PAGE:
Lauren has always been unpopular. She sits in the cafeteria with only one friend while staring enviously at the popular group and the wannabes who are almost falling off the ends of the benches at the in-crowd's table. That is, until Celeste, an instantly popular new girl in school, befriends her and helps her get on student council. Lauren soon discovers, although more slowly than the reader, that her new best friend is stealing from her, from stores during their frequent shopping trips, and maybe even from the class bank account. In the end, Lauren learns how to develop her own confidence. The second-person narrative makes the story a little confusing, but the novel would carry the same result if written in the first or third person. Although in reality the bad guy is not always caught, one would hope that the school administration and a modern bank equipped with video cameras and tellers with decent memories could more easily solve the problem of a teenager's forgery. Nevertheless, the book will be entertaining for those who long to sit at the popular table, and it might give them their own confidence when they are shown some of the consequences of popularity. The writing and lack of any mature content make this novel best suited for the middle school years. VOYA Codes: 3Q 3P M (Readable without serious defects; Will appeal with pushing; Middle School, defined as grades 6 to 8). 2002, Holiday House, 154p,
— Jennifer Bromann
School Library Journal - School Library Journal
Gr 5-8-Popular Krista reigns over the cafeteria as the top DYWYWM ("Don't-You-Wish-You-Were-Me") girl and Lauren, her former best friend, sits with fellow reject, Tara. When new girl Celeste Van Werner comes on the scene, everything changes. Her confidence is unmatched even by Krista, and when she claims Lauren as her friend, the shy, tentative girl is ecstatic. The two of them work together (actually Lauren does all the work) and get elected as class co-treasurers. It takes Lauren a while to realize that Celeste is using her for a bigger goal-to take over Krista's position, which Lauren unwittingly helps her accomplish. Told in second person, this novel highlights the darker side of cliques, peer pressure and acceptance, and friendship. However, it is not entirely convincing that Lauren's lack of self-confidence would explain her blindness to Celeste's evil side. Any reader will know long before Lauren that Celeste is up to no good, causing the revelation at the end-that Celeste has stolen the class money and successfully blamed Lauren for the crime-to fall flat. The theme of friendship is fully explored, among others, but when Lauren disregards the faithful Tara simply because Celeste is one of the "chosen," she comes across as a less than worthy heroine.-Linda Bindner, Truman State University, Kirksville, MO Copyright 2003 Cahners Business Information.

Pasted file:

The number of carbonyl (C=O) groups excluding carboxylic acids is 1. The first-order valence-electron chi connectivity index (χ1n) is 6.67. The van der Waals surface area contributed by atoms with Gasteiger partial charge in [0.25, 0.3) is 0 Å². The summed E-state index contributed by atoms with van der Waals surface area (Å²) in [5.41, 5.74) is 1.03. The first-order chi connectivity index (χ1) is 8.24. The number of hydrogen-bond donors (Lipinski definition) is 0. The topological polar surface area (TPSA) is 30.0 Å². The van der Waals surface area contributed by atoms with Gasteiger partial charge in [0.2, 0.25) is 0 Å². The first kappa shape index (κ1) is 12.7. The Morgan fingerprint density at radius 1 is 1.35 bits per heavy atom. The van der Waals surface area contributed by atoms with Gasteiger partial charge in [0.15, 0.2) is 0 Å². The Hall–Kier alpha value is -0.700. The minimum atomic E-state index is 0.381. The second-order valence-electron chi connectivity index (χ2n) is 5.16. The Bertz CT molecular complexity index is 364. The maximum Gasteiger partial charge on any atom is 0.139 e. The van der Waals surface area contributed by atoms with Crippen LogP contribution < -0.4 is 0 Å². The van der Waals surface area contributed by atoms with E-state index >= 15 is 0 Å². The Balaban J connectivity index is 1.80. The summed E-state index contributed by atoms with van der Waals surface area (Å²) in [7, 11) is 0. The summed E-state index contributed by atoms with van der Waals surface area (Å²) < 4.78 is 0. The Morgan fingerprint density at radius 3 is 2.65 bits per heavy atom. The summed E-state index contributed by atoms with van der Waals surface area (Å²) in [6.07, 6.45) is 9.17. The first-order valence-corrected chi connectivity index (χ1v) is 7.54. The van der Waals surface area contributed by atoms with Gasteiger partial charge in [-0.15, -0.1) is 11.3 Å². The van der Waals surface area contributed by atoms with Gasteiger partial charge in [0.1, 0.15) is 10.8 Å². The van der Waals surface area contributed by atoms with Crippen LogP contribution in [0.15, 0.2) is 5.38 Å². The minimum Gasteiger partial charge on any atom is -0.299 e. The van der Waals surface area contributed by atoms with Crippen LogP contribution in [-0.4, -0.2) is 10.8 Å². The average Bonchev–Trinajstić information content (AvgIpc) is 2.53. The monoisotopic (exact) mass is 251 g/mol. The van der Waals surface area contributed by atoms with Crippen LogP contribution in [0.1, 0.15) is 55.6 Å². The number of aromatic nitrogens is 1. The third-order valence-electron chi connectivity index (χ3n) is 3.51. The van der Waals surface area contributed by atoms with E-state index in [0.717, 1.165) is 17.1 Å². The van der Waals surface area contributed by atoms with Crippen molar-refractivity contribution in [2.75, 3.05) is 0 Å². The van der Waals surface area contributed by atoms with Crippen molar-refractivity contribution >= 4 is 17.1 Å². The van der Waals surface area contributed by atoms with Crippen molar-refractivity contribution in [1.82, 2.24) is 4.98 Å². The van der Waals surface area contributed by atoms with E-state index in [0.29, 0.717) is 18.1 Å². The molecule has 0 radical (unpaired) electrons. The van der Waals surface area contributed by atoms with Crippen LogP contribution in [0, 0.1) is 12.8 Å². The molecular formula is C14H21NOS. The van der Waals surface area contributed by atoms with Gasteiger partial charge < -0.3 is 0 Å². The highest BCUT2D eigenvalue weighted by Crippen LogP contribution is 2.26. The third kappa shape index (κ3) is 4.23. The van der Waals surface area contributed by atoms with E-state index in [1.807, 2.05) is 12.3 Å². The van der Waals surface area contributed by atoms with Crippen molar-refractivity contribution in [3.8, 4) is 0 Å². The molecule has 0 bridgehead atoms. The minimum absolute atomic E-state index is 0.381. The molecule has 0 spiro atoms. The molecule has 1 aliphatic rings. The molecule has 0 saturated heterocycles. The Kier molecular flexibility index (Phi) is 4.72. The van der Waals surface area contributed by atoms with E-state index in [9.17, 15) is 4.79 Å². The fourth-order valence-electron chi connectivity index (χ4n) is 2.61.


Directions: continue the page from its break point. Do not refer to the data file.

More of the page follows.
Kirkus Reviews